Many blockchains also permit the recording and execution of code in addition to data. Known as Smart Contracts, this code can (and often must) be run by all nodes in the network, guaranteeing the same result given the same inputs. Smart Contracts are a means of implementing transaction logic. Results of their execution are then stored in the blockchain.


It is helpful to qualify common blockchain and database terminology for our purposes, since these terms are not universally agreed-upon. Distributed systems will refer to computer processes which must transact over a network, regardless of the number of nodes. Decentralized systems will refer to distributed systems in which there is no local or global central authorities; all nodes are peers. Trustless will refer to the absence of trust in authorities but implies other forms of trust (specifically in the correctness of algorithms) do exist, as does trust in the immutable data produced by those algorithms. Immutable records will refer to the default and majority state of records, leaving space for legal compliance tools like eviction. Temporal systems will refer to any data store which tracks a Transaction Time (wall clock, vector, or otherwise) with each record. Bitemporal systems will refer to data stores which track a “Valid Time” (sometimes known as “effectivity”) in addition to the Transaction Time. Valid Time is usually represented with wall clock time.

Blockchain Shortcomings

Smart Contracts, frequently mistaken as a recent development in blockchain technologies, conceptually date back to Nick Szabo’s 1998 paper, “Secure Property Titles with Owner Authority”.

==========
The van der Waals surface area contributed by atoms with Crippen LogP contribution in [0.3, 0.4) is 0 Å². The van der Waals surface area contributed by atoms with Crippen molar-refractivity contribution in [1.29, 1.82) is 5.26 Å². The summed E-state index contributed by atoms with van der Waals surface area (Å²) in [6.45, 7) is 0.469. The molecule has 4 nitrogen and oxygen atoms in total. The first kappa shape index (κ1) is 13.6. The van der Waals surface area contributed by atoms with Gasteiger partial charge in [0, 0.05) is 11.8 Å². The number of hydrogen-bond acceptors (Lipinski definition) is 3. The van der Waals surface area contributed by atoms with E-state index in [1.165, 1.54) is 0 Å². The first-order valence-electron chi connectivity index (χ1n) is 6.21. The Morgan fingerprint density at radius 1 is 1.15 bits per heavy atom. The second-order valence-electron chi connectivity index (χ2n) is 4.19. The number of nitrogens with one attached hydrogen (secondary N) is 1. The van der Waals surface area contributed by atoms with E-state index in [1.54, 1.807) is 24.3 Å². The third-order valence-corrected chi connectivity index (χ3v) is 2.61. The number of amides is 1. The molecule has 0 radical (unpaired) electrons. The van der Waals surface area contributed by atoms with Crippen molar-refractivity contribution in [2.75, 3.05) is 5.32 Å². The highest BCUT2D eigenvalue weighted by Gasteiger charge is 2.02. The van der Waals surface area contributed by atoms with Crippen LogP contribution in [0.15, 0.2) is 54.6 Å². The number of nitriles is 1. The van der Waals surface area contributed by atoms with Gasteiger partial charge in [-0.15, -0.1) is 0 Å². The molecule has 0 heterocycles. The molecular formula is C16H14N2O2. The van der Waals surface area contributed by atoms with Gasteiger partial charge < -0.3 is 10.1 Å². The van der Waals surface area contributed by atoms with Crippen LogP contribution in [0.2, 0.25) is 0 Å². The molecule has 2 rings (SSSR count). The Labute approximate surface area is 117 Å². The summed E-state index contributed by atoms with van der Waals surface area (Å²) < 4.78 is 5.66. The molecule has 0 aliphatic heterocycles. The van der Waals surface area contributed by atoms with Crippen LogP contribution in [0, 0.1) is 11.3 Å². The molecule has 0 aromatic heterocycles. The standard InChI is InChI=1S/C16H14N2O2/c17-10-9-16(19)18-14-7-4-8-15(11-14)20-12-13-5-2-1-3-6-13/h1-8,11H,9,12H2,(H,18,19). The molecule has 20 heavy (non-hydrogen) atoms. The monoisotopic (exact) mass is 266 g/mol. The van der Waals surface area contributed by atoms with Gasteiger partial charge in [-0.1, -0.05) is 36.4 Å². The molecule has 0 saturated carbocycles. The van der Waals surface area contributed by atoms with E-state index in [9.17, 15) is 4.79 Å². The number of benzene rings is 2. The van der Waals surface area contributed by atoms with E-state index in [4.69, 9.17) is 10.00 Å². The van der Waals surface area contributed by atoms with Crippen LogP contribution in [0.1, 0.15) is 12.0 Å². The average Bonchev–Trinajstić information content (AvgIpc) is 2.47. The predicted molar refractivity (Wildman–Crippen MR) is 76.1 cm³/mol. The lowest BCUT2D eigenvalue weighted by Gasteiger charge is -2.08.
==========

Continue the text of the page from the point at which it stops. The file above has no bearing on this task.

Thanks to his background in both law and cryptography, Szabo’s original paper actually covers more ground than common Smart Contract implementations on the blockchain. Szabo proposed a “Right to Adverse Possession” (formalized squatting) and technical solutions to the problem of “Correspondence to Ground” (reconciling contracts with reality).

As of this writing, Ethereum is the blockchain network most commonly associated with Smart Contracts, which makes it a helpful example. Ethereum Smart Contracts cannot engage the world outside of the blockchain directly. This makes sense: the fact a Smart Contract must return the same value wherever and whenever it runs implies that any dependency on information outside the chain must use a workaround. Proxies (such as Oracles) exist to work around this limitation by polling the dirty outside world of stateful data and recording it immutably into the Ethereum chain. But the problem is more fundamental than any technical solution can ever achieve. If a trustless system wants to speak to the Real World — a world full of lies and trickery — it is forced to trust something other than the computational correctness of an algorithm.